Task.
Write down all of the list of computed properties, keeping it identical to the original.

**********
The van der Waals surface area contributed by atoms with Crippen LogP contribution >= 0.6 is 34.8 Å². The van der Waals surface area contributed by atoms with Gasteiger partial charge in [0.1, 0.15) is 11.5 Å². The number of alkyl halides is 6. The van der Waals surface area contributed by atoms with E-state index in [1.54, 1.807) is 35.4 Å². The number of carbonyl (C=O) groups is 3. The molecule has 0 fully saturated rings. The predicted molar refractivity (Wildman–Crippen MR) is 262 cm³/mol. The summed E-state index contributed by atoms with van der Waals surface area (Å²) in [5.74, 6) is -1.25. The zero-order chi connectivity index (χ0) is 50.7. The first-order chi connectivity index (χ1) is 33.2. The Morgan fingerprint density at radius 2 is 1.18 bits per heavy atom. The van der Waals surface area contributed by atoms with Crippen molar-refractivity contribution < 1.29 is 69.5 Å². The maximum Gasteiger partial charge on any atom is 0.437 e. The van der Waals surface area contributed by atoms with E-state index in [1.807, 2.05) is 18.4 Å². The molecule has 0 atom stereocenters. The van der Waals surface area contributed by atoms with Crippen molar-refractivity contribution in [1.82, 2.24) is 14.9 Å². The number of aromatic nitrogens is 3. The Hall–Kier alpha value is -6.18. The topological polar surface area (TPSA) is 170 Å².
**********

The van der Waals surface area contributed by atoms with Crippen LogP contribution >= 0.6 is 34.8 Å². The van der Waals surface area contributed by atoms with Gasteiger partial charge in [0.1, 0.15) is 11.5 Å². The number of alkyl halides is 6. The van der Waals surface area contributed by atoms with E-state index in [1.54, 1.807) is 35.4 Å². The number of carbonyl (C=O) groups is 3. The molecule has 0 fully saturated rings. The predicted molar refractivity (Wildman–Crippen MR) is 262 cm³/mol. The summed E-state index contributed by atoms with van der Waals surface area (Å²) in [5.74, 6) is -1.25. The zero-order chi connectivity index (χ0) is 50.7. The first-order chi connectivity index (χ1) is 33.2. The Morgan fingerprint density at radius 2 is 1.18 bits per heavy atom. The van der Waals surface area contributed by atoms with Crippen molar-refractivity contribution < 1.29 is 69.5 Å². The maximum Gasteiger partial charge on any atom is 0.437 e. The van der Waals surface area contributed by atoms with E-state index in [1.807, 2.05) is 18.4 Å². The molecule has 0 atom stereocenters. The van der Waals surface area contributed by atoms with Crippen molar-refractivity contribution in [1.82, 2.24) is 14.9 Å². The number of aromatic nitrogens is 3. The Hall–Kier alpha value is -6.18. The topological polar surface area (TPSA) is 170 Å².